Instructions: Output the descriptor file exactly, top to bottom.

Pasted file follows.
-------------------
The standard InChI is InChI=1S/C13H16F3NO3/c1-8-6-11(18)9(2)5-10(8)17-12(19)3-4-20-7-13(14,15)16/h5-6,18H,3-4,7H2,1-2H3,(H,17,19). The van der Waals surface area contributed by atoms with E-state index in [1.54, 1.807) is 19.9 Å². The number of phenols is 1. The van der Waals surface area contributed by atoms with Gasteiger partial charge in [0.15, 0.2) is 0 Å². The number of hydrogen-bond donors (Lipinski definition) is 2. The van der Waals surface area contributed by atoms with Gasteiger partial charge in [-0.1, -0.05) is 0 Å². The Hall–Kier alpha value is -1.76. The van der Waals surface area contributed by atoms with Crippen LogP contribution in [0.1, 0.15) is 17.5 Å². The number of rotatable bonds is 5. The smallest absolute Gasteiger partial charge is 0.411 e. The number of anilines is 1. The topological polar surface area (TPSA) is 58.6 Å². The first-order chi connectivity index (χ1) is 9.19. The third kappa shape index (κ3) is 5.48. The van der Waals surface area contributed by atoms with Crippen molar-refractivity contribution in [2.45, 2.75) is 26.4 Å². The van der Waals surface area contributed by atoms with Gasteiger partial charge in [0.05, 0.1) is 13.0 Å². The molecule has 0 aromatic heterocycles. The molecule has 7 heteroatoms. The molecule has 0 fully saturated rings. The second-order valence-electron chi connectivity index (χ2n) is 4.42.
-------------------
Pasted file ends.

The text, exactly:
The standard InChI is InChI=1S/C13H16F3NO3/c1-8-6-11(18)9(2)5-10(8)17-12(19)3-4-20-7-13(14,15)16/h5-6,18H,3-4,7H2,1-2H3,(H,17,19). The van der Waals surface area contributed by atoms with E-state index in [1.54, 1.807) is 19.9 Å². The number of phenols is 1. The van der Waals surface area contributed by atoms with Gasteiger partial charge in [0.15, 0.2) is 0 Å². The number of hydrogen-bond donors (Lipinski definition) is 2. The van der Waals surface area contributed by atoms with Gasteiger partial charge in [-0.1, -0.05) is 0 Å². The Hall–Kier alpha value is -1.76. The van der Waals surface area contributed by atoms with Crippen LogP contribution in [0.1, 0.15) is 17.5 Å². The number of rotatable bonds is 5. The smallest absolute Gasteiger partial charge is 0.411 e. The number of anilines is 1. The topological polar surface area (TPSA) is 58.6 Å². The first-order chi connectivity index (χ1) is 9.19. The third kappa shape index (κ3) is 5.48. The van der Waals surface area contributed by atoms with Crippen molar-refractivity contribution in [2.45, 2.75) is 26.4 Å². The van der Waals surface area contributed by atoms with Gasteiger partial charge in [0.05, 0.1) is 13.0 Å². The molecule has 0 aromatic heterocycles. The molecule has 7 heteroatoms. The molecule has 0 fully saturated rings. The second-order valence-electron chi connectivity index (χ2n) is 4.42.